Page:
I am cranky and grouchy, and I have this pain on the right side of my neck that I only get when I'm sitting in front of the computer at work trying really hard to think through something that's plaguing me. Not to mention how I keep rubbing at my eyes, which are already irritated from my allergies, but will probably just get worse until I get home.

I think I need a nap.

But not a cat nap, or even one of those mythical 20-minute power naps -- those are for suckers. Anyone who's ever really tried one of those would attest that they'll just make you more tired and irritable.

No, what I need is an honest-to-God hour long sleep -- maybe two -- just like when I was in college and/or law school. Something just long enough for some rapid eye movement. Maybe even a dream (hopefully a good one).

Back then, I could take an hour long nap at 4 in the afternoon (you know, after General Hospital), wake up, and be raring to go until 4 am. It was always just enough to refresh me and get me back on track to study -- or party, or, occasionally watch a movie marathon of Top Gun and Real Genius.

Now I miss being able to skip out on inconsequential stuff to go home and sleep. That might actually be what I miss most about being in school.

Mom's birthday and other stuff

Don't take it personally if I don't write a lot for the next little while -- I've got a lot of stuff going on.

This weekend is my mom's birthday. As disclosed previously, it's a round number, so it's pretty serious -- serious enough that I am flying home (or whatever) to Florida for her birthday party, instead of attending my friend's memorial.

It's also a serious enough birthday that I'm still completely stumped for a birthday gift.* And I'm pretty much running out of time. I'll probably have to wing it when I get home.

And no, I'm not getting her a picture of my brother.

On the phone, my brother suggested that maybe I should just go home and see if my mom is just happy enough with the fact that I bought a plane ticket. I wonder if the boy might have a good point. I mean, I live a thousand miles away; shouldn't my presence be enough?

Yeah, I didn't think so either.

*I did get her a funny birthday card. And a refrigerator magnet that says "A Mom is a friend who gets on your nerves more than most." Yeah, it's only sort-of funny. But in a way that she likes.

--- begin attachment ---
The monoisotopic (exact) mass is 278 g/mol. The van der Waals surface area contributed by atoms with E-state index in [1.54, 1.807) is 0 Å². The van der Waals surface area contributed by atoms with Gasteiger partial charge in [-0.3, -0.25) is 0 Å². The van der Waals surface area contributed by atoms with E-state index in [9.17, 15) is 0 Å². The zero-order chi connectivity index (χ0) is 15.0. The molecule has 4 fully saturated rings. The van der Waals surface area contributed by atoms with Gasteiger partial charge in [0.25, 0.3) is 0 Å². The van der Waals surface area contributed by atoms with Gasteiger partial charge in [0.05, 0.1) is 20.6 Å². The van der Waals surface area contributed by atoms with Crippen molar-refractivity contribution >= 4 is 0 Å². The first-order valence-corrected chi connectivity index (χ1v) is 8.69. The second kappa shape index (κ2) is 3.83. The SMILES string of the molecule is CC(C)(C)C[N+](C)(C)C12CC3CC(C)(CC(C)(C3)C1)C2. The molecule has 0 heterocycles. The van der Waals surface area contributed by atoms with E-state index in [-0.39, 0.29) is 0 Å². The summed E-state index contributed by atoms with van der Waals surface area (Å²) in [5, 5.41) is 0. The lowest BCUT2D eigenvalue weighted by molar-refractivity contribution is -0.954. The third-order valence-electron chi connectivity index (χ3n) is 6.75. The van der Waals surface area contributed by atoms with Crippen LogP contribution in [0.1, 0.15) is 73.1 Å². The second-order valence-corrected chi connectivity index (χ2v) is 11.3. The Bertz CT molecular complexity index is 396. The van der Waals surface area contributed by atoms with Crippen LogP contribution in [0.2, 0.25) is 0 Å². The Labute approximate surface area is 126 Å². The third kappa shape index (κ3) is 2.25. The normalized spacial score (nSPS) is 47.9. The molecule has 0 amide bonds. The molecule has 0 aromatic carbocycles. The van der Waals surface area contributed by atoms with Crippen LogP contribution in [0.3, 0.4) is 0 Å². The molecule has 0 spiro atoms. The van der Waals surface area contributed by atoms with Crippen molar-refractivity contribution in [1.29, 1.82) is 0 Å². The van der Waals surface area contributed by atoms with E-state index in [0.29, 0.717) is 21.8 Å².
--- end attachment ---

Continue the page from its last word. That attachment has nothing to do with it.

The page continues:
Mom, if you read this and it ruined your surprise, it serves you right.

Friday, October 06, 2006

Make up your minds already!

Last night, I stumbled across this very enlightening article about how researchers in Britian found that drivers don't pay attention to traffic signals because they are thinking about other things -- primarily sex.

Needless to say, this totally contradicts everything I've come to believe in. I mean, weren't we just told that talking on a cell phone is the problem?

Those silly scientists need to get their stories straight.

Thursday, October 05, 2006

Grey's Anatomy

Is it just me, or were the Batman and Robin comments in tonight's Grey's Anatomy especially apropos -- you know, considering Chris O'Donnell was in the episode?

And, speaking of the Boy Wonder, when did he get so hot? I mean, he was always cute, but he is currently way better looking than he was 10 years ago. If I were Meredith, I'd have a hard time choosing between him and Patrick Dempsey, too. But I'm sure I'd allow myself to get just the teensiest bit distracted by Eric Dane -- you know, while he was hanging around the hospital.

Finally, that line, early in the episode, about snacks and dating, was friggin' hilarious.

Now I remember why I watch this show.

It distracts from Florida State losing to NC State. Bastards.

This is your brain on drugs. Any questions?

Bad news for the anti-marijuana folks out there: Marijuana use may prevent Alzheimer's.

Points of Order

  1. Other than Peter, no one is commenting today. I feel very unloved. Just sayin'.

  2. Yesterday, I almost broke my rule prohibiting me from writing about work in all but the vaguest of manners, by posting pictures of my lovely and clean new office -- recently improved with diplomas actually hung up on the walls. Then I realized that all I needed to do was send the pictures to my mom, since they were really just for her anyway.